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School Funding Discussed

Mayors, Superintendents Meet Over Results Of Study That Could Lead To Lawsuit

April 12, 2005
By RACHEL GOTTLIEB, Courant Staff Writer

Mayors and school superintendents from around the state gathered at the Legislative Office Building Monday to hear preliminary results of an equity study for school funding and to lay the groundwork for a potential lawsuit to change the way the state funds education.

The Connecticut Coalition for Justice in Education Funding's preliminary report, conducted by Denver-based Augenblick, Palaich and Associates Inc., concludes that Connecticut's large and urban districts should spend $16,137 per pupil, moderate-sized districts should spend $13,429 and small K-12 districts should spend $12,258.

Using those numbers, Hartford, for example, comes up around $130 million short with a per pupil expenditure of $10,734 for the 2003-04 school year and enrollment of around 24,000 students. The study adjusts for high poverty, special education, limited English language proficiency and professional judgments about what schools need.

Every state senator and representative was invited to the presentation - and legislation was presented as the only way to head off a lawsuit - but only a couple of lawmakers stopped in to hear part of the conference, sponsored by the coalition.

In the past 15 years, groups in 26 states have sued their states to reform education funding, and 80 percent of them have succeeded, said attorney Michael A. Rebell, the lawyer who won a $5.6 billion judgment for New York City schools operating costs and $9.2 billion for facilities. New York's governor has appealed the judgment.

New York's litigation took 10 years, but Rebell said that was due, in part, to the fact that a study showing what the city needed to make its schools equal to other districts was not completed until years into the litigation. Ultimately, the study showed the cost at around $16,000 per student, Rebell said.

On May 31, the consultants will release a district-by-district analysis of ideal per pupil costs in Connecticut.

Yale Law School professor Robert A. Solomon and 12 of his students who are working with him to prepare a lawsuit attended the conference. Solomon and his students are dedicating their time for free.

David Sciarra, executive director for the Education Law Center in New Jersey and the lawyer for the New Jersey plaintiffs who successfully sued that state in the landmark case Abbott vs. Burke, showed graphs that reflected dramatic decreases in the achievement gap between poor and more advantaged children after infusions of cash.

Maryland is the only state in the nation that restructured the way public education is funded with legislation rather than litigation, although litigation in a single district did set the stage for lawmakers. Alvin Thornton, associate provost for academic affairs at Howard University and leader of the state commission that recommended the changes, attributed the noncombative way the state addressed inequities in education funding to a few visionaries in the legislature.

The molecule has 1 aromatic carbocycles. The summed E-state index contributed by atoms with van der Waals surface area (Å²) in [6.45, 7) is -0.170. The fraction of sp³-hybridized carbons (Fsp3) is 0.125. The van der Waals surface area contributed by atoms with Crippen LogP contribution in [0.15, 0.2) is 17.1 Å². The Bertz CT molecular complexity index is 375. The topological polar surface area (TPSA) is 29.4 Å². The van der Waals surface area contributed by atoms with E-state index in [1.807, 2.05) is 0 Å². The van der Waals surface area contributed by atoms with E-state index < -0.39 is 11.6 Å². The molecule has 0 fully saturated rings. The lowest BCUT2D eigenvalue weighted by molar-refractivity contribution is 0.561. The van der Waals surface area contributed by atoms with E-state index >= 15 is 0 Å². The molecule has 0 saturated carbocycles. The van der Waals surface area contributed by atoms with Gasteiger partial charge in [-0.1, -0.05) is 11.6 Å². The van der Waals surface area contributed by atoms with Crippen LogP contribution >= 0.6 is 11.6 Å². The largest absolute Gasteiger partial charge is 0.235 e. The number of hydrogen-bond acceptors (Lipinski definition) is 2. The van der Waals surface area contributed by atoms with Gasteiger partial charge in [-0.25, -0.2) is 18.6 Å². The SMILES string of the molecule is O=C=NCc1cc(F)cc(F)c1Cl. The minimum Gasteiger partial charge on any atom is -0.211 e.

Rallies with "thousands and thousands" of people showing support for legislative changes was critical for keeping momentum, Thornton said.

Connecticut Attorney General Richard Blumenthal attended to rally support for his planned lawsuit against the U.S. Department of Education over what he says is inadequate funding of a mandate to expand standardized tests.

During the three-hour conference, 10 mayors and first selectmen from communities as varied as Hartford, Bridgeport, Danbury, Stamford and Middletown joined almost as many superintendents and school board members from an equally varied collection of municipalities, including New Hartford, Wethersfield, Greenwich, Putnam, New London and Madison.

"We need to revise the way we fund education in our state," Hartford Mayor Eddie A. Perez said. "That means restructuring our entire tax system. ... Schoolchildren need opportunity and we all know opportunity costs money."

Perez and others complained bitterly about a funding structure that they said forces local property owners to carry the burden of paying for education and pits school boards against town councils and taxpayer groups.

"From this day forward, we will assure that the human rights of children are not a zero sum game where some lose," Stamford Mayor Dannel Malloy said.

"I think the groundswell has begun," Bridgeport Mayor John Fabrizi said.

Reprinted with permission of the Hartford Courant. To view other stories on this topic, search the Hartford Courant Archives at http://www.courant.com/archives.
| Last update: September 25, 2012 |
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